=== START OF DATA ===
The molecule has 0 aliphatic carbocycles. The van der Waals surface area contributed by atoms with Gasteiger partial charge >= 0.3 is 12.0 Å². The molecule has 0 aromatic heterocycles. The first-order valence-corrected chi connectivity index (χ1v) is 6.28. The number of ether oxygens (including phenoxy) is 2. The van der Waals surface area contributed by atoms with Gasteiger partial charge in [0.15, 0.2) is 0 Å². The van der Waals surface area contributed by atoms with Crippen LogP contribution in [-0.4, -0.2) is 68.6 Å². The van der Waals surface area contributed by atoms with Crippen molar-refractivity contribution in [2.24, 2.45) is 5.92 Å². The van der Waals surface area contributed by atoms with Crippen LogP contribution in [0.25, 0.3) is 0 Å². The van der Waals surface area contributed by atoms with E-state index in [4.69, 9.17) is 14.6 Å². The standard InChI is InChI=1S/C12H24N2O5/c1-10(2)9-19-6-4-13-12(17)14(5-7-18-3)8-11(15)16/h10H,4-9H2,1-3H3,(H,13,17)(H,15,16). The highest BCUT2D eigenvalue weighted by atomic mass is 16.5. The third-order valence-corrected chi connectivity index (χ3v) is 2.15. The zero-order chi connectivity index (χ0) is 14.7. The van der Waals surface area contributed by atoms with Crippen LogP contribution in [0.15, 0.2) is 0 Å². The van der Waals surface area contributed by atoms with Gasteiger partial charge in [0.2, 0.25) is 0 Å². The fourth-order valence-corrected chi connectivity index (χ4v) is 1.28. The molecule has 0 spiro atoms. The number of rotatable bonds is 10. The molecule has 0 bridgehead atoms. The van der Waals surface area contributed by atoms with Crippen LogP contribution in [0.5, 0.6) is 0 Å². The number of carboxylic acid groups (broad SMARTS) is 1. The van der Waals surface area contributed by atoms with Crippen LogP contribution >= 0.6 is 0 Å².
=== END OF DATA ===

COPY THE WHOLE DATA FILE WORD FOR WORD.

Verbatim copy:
The molecule has 0 aliphatic carbocycles. The van der Waals surface area contributed by atoms with Gasteiger partial charge >= 0.3 is 12.0 Å². The molecule has 0 aromatic heterocycles. The first-order valence-corrected chi connectivity index (χ1v) is 6.28. The number of ether oxygens (including phenoxy) is 2. The van der Waals surface area contributed by atoms with Gasteiger partial charge in [0.15, 0.2) is 0 Å². The van der Waals surface area contributed by atoms with Crippen LogP contribution in [-0.4, -0.2) is 68.6 Å². The van der Waals surface area contributed by atoms with Crippen molar-refractivity contribution in [2.24, 2.45) is 5.92 Å². The van der Waals surface area contributed by atoms with Crippen LogP contribution in [0.25, 0.3) is 0 Å². The van der Waals surface area contributed by atoms with E-state index in [4.69, 9.17) is 14.6 Å². The standard InChI is InChI=1S/C12H24N2O5/c1-10(2)9-19-6-4-13-12(17)14(5-7-18-3)8-11(15)16/h10H,4-9H2,1-3H3,(H,13,17)(H,15,16). The highest BCUT2D eigenvalue weighted by atomic mass is 16.5. The third-order valence-corrected chi connectivity index (χ3v) is 2.15. The zero-order chi connectivity index (χ0) is 14.7. The van der Waals surface area contributed by atoms with Crippen LogP contribution in [0.15, 0.2) is 0 Å². The van der Waals surface area contributed by atoms with Gasteiger partial charge in [0.2, 0.25) is 0 Å². The fourth-order valence-corrected chi connectivity index (χ4v) is 1.28. The molecule has 0 spiro atoms. The number of rotatable bonds is 10. The molecule has 0 bridgehead atoms. The van der Waals surface area contributed by atoms with Crippen LogP contribution in [0.5, 0.6) is 0 Å². The number of carboxylic acid groups (broad SMARTS) is 1. The van der Waals surface area contributed by atoms with Crippen LogP contribution >= 0.6 is 0 Å².